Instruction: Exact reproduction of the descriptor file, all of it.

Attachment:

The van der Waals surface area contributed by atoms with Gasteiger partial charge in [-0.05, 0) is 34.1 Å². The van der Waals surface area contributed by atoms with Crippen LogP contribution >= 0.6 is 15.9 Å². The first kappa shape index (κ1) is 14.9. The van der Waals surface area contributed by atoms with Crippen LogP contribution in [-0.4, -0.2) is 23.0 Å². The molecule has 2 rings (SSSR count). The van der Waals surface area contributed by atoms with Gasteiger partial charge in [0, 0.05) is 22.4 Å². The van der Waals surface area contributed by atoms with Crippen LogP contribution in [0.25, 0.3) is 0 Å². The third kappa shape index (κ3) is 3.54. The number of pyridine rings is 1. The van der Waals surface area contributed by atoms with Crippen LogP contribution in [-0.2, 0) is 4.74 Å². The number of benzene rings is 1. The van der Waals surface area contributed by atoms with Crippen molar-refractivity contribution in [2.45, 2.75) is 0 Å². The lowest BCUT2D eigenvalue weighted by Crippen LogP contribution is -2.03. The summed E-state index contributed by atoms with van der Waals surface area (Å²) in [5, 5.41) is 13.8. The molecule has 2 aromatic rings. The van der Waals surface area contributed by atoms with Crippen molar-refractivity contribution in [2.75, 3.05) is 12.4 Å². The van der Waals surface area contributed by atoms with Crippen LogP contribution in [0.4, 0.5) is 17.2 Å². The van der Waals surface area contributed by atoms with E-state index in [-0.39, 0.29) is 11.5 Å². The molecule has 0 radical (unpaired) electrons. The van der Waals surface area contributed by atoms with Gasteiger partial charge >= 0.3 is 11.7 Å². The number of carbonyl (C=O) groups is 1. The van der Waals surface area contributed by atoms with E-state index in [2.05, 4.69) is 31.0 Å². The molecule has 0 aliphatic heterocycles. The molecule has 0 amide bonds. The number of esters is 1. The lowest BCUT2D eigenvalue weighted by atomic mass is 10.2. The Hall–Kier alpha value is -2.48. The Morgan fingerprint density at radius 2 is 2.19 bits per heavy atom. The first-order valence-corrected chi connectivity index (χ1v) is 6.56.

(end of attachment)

The van der Waals surface area contributed by atoms with Gasteiger partial charge in [-0.05, 0) is 34.1 Å². The van der Waals surface area contributed by atoms with Crippen LogP contribution >= 0.6 is 15.9 Å². The first kappa shape index (κ1) is 14.9. The van der Waals surface area contributed by atoms with Crippen LogP contribution in [-0.4, -0.2) is 23.0 Å². The molecule has 2 rings (SSSR count). The van der Waals surface area contributed by atoms with Gasteiger partial charge in [0, 0.05) is 22.4 Å². The van der Waals surface area contributed by atoms with Crippen LogP contribution in [0.25, 0.3) is 0 Å². The third kappa shape index (κ3) is 3.54. The number of pyridine rings is 1. The van der Waals surface area contributed by atoms with Crippen LogP contribution in [-0.2, 0) is 4.74 Å². The number of benzene rings is 1. The van der Waals surface area contributed by atoms with Crippen molar-refractivity contribution in [2.45, 2.75) is 0 Å². The lowest BCUT2D eigenvalue weighted by Crippen LogP contribution is -2.03. The summed E-state index contributed by atoms with van der Waals surface area (Å²) in [5, 5.41) is 13.8. The molecule has 2 aromatic rings. The van der Waals surface area contributed by atoms with Crippen molar-refractivity contribution in [2.75, 3.05) is 12.4 Å². The van der Waals surface area contributed by atoms with Crippen LogP contribution in [0.4, 0.5) is 17.2 Å². The van der Waals surface area contributed by atoms with E-state index in [-0.39, 0.29) is 11.5 Å². The molecule has 0 radical (unpaired) electrons. The van der Waals surface area contributed by atoms with Gasteiger partial charge >= 0.3 is 11.7 Å². The number of carbonyl (C=O) groups is 1. The van der Waals surface area contributed by atoms with E-state index in [2.05, 4.69) is 31.0 Å². The molecule has 0 aliphatic heterocycles. The molecule has 0 amide bonds. The number of esters is 1. The lowest BCUT2D eigenvalue weighted by atomic mass is 10.2. The Hall–Kier alpha value is -2.48. The Morgan fingerprint density at radius 2 is 2.19 bits per heavy atom. The first-order valence-corrected chi connectivity index (χ1v) is 6.56.